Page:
Sports Medicine
A Crucial Period
Good Pain, Bad Pain
On Your Knees
Secondary Injuries
Imaging Technology
What's Sciatica?
The Female Athlete
Putting Your Feet First
Itis Schmitis
Too Much, Too Soon
Under the Influence
What's Goin' On?
Think Inches, Not Pounds
Preventing Vaginitis
That Painful Pull
Athlete's Heart
Exercise & Arthritis
Chilled to the Bone
Measuring Body Fat
Exercise and Your Breasts
Choosing a Sports Doctor
Lean on Me (Shoulder)
Exercise & Anemia
Exercise Abuse
Pelvis Sighting
Hand Aid
It's All in the Wrist
Back in Action
Altitude Adjustment
Tennis Elbow, Anyone?
Exercising in the Heat
Agony of the Feet
Restless Legs
Night Time Cramps
Birth Control Concerns
No Periods, No Babies?
Post Partum Prescription
Weight Loss Mystery
Undesirable Cooldown
To Brew Or Not To Brew
Fitness After Baby
Biking and Back Pain
Swimmer's Shoulder
A Hidden Athlete
Avoiding Osteoporosis
Drug Testing
Maximum Heart Rate
Headway Against Headaches
Torn Rotator Cuff
Fat Figures
Bloody Urine
Sag Story
Lackluster Leg
Bothersome Bulge
Gaining in Years
Taking It On the Shin
Aching Ankles
Hoop Help
Tender Toes
Meals For Muscle
Growing Pains
Hot Tips
High Altitude PMS
Personal Bests
Air Pollution
Ankle Blues
Heartbreak Heel
Yeast Relief

Exercise and Air Pollution


More is known about carbon monoxide. This colorless, odorless gas is produced by automobiles and cigarette smoking. It enters the body through the lungs, but unlike ozone, does not directly affect them. It quickly enters the bloodstream and binds to the hemoglobin in red blood cells, replacing the oxygen that is normally carried there. The displacement of oxygen then reduces the amount of oxygen available to the body.

The heart and brain are most sensitive to lowered oxygen levels. Exposure to cigarette smoke, even side stream smoke, increases carbon monoxide levels. Symptoms of exposure include headache, and increases in chest pain in people with heart disease. Levels of carbon monoxide can be measured in the blood stream. After exposure, it takes several hours for this concentration to decline and symptoms to lessen.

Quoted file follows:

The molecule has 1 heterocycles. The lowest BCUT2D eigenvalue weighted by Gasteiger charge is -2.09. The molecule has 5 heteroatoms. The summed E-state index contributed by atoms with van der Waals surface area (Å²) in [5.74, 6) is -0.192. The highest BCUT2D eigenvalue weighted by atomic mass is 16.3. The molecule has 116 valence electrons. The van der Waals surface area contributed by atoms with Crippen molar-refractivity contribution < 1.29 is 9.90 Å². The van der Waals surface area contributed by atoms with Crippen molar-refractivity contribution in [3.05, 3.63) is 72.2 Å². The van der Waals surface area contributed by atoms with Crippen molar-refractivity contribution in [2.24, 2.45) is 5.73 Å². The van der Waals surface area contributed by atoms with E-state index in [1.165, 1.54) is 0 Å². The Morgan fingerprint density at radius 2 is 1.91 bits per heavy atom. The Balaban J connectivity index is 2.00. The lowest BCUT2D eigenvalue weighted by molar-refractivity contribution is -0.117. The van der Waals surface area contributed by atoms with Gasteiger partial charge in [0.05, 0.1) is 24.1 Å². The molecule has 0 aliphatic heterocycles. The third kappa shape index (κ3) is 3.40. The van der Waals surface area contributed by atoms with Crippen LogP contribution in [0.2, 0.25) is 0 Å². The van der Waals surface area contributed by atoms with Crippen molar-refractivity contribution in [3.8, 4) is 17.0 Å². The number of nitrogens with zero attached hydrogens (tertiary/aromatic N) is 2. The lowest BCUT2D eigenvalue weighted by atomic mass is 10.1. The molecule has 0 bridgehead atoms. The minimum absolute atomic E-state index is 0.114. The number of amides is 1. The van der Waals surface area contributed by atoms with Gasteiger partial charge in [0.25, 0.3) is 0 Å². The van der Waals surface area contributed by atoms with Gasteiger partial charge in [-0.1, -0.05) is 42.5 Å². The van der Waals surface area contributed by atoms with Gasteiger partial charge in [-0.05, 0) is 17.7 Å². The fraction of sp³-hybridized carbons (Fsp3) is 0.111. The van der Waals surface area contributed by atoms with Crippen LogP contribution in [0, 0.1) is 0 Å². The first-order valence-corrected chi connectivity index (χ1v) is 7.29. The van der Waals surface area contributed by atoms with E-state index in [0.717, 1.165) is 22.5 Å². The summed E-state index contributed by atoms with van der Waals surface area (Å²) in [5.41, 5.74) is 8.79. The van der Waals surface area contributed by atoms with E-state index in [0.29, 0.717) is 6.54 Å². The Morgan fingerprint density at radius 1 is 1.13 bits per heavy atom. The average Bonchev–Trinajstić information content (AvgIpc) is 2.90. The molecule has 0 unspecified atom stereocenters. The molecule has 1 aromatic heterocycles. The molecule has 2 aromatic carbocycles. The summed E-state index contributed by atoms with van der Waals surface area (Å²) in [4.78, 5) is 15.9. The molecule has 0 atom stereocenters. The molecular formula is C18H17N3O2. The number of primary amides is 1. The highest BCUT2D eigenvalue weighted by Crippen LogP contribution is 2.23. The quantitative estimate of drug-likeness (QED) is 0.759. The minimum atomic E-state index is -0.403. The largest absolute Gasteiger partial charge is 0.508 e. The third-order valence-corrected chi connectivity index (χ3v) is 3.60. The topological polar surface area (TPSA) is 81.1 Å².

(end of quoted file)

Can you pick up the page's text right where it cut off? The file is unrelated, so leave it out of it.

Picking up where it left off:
More research is clearly needed to answer questions about the mechanisms and effects of pollution on the human body. Known effects are real and significant, especially to athletes. Action by all of us to reduce emissions, lobby for stricter air standards, and enforcement of pollution laws is critical in lessening our exposure.

How Can You Protect Yourself?

As an athlete there are several measures you can take to minimize your exposure;

1. Exercise early in the morning, away from traffic, in windy areas.

2. Postpone exercise or exercise indoors on days when ozone exceeds .20 ppm/hour, the current standard for a Stage One ozone episode.

3. If you must compete in a smoggy environment, arrive 2-7 days earlier to adapt to the air conditions. Depending on individual tolerance, your symptoms and decreases in lung function will be less as you "adapt" to the smog.

4. Encourage coaches and race directors to change times of events to lessen exposure.

5. If you have asthma, see your physician for advice about appropriate medication to use prior to exercise to lessen symptoms and airway resistance changes caused by smog.

6. Avoid exposure to cigarette smoke.

7. Be active in reducing emissions from automobiles and industrial sources. The fight for clean air begins with all of us.

8. Nasal breathing, or wearing a carbon-impregnated face mask, such as a 3M Nuisance Odor Mask, is helpful in reducing the amount of air pollution that enters the lungs.

9. If you are feeling symptoms, this indicates lung impairment and exercise should be postponed or delayed.

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About the authors: Carol L. Otis, M.D., is Chief Medical Advisor to the Sanex WTA and UCLA student health physician. Roger Goldingay is a former professional soccer player. They are married and the co-authors of The Athletic Woman's Survival Guide.

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Table of Contents

Foreword: Billie Jean King

Comments by Barb Harris
Editor in Chief,
Shape Magazine

General Health
Common Medical Problems
Dental Health
Infectious Disease
Sexual Health
Emotional Well-Being
Eating Disorders
Alcohol & Other Drugs
Environmental Health

The information in this web site is for educational purposes only and is not providing medical or professional advice. It should not be used for diagnosing or treating a health problem or disease. It is not a substitute for professional medical care. If you have or suspect you might have any health problems, you should consult a physician.

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